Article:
Matthew Holmes, Associate Director
JDDK Architects are a medium sized practice in Newcastle upon Tyne. Matthew Holmes presented how they have standardised their project workflow so that efficiencies are achieved. Matthew first talked about working with colleagues to ensure that the BS1192:2007 workflows were understood and followed. He then followed this by looking at various aspects of the BIM Level-2 processes such as the use of common data environments and collaborating with others early in the project to document employer’s information requirements and BIM execution plans.
With respect to model and specification development, Matthew focused in on the development of the external wall element of the recently built Sill Landscape Discover Centre. At an early stage the wall was modelled as a single object, with estimated dimensions and the specification only considered the type of stone cladding that had to be agreed by client and planners. As the project developed, the layers in the wall element were then fully designed and each of these layers were associated with the equivalent products in the NBS Create specification.
Matthew finished the presentation by looking at the NBS Old Post Office project. He focused on the use of manufacturer BIM objects from NBS National BIM Library to complete the design and more easily generate the COBie handover dataset.
Peter Fisk, Associate and Architect
Peter from Lovelock Mitchell Architects explained how they use BIM to improve clarity, better coordinate their designs, be more responsive and to reduce issues on site.
The RIBA Plan of Work was used to clearly demonstrate what services an architectural practice can offer clients from developing strategy through to handover. A particular focus was given to stages 2 through to 5.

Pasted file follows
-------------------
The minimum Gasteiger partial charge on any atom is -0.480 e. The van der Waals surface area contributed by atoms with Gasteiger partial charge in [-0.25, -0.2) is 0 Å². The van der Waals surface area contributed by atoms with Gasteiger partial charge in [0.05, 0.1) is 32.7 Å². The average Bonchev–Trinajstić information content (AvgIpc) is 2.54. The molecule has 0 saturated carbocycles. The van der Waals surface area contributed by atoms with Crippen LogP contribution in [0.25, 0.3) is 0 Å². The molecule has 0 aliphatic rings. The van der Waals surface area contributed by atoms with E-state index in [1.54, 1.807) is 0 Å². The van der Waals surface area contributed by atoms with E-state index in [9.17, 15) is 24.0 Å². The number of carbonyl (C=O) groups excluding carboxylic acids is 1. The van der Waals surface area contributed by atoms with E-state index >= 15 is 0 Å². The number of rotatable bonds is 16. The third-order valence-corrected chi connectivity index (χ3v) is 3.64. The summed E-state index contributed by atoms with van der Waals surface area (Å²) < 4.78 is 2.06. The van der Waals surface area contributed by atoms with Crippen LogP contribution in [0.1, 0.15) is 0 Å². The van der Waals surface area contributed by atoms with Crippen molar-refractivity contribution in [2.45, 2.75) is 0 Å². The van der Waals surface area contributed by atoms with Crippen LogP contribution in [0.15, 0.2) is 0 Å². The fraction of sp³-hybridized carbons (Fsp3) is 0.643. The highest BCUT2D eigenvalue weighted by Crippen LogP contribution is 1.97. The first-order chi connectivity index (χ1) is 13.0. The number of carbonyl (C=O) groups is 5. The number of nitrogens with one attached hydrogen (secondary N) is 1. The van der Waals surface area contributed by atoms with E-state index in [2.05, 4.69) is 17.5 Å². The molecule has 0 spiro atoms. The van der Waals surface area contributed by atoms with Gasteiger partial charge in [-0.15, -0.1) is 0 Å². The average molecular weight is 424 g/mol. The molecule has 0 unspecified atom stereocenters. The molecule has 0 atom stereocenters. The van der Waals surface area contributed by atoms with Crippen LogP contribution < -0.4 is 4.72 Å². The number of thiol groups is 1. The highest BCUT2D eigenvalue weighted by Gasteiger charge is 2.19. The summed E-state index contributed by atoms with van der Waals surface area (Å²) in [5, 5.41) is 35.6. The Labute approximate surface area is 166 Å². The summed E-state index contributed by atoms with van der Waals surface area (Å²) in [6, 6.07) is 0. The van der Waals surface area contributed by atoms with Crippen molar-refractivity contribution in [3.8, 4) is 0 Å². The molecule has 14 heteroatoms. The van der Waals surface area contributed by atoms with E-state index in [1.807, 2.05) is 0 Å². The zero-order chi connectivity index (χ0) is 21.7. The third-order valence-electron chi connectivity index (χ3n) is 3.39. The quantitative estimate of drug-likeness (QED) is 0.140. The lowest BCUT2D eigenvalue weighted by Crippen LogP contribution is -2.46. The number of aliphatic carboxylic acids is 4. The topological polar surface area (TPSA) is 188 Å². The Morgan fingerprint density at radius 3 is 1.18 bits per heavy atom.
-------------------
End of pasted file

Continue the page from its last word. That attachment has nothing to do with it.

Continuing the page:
The development of detail and information was illustrated using an external wall. When the design was at concept stage, generic objects were used to represent the major elements. However, these generic objects were then replaced by the specific systems and their associated products. Lovelock Mitchell build up the model to generate a one-to-one map of information structures to the NBS Create specification. So for a wall element, this is split into a number of systems such as a cladding system, a structural system and an internal lining system. Within each of these systems, the individual products such as blocks, bricks and plasterboard are then linked to ensure design coordination.
The recent work Lovelock Mitchel have undertaken for Manchester City Council was show cased. Peter demonstrated how the 3D model was at the heart of the linked information structures and how in project meetings the team would often immerse themselves in the model to help understand the design.
Glenn Tate, Associate
Ryder Architecture is a Newcastle upon Tyne based practice that now has offices and partnerships around the world. Glenn explained how he has worked with colleagues to ensure that efficiencies can be gained across a large practice through standardisation of content and processes.
Glenn started by presenting his personal journey as one of those at Ryder who was on the first trial of early modelling tools in 2006 to investigate whether the practice would start to move colleagues from 2D to modelling on all projects. Over the decade that followed Ryder has built up a global reputation as being a leader in digital and BIM. This expertise is now strengthened through their joint venture with Northumbria University to form BIM Academy.
With respect to BIM standards, Glenn explained how Ryder used the NBS National BIM Library free resources to supplement its own work. In particular, the NBS Object Standard and shared parameter files were highlighted as being of particular use.
With respect to specification, Ryder is another organisation that has been working with NBS to develop the NBS Chorus platform. Glenn presented how colleagues in Vancouver in Canada and Newcastle upon Tyne in the UK were collaboratively specifying and modelling to design student housing for the University of British Columbia.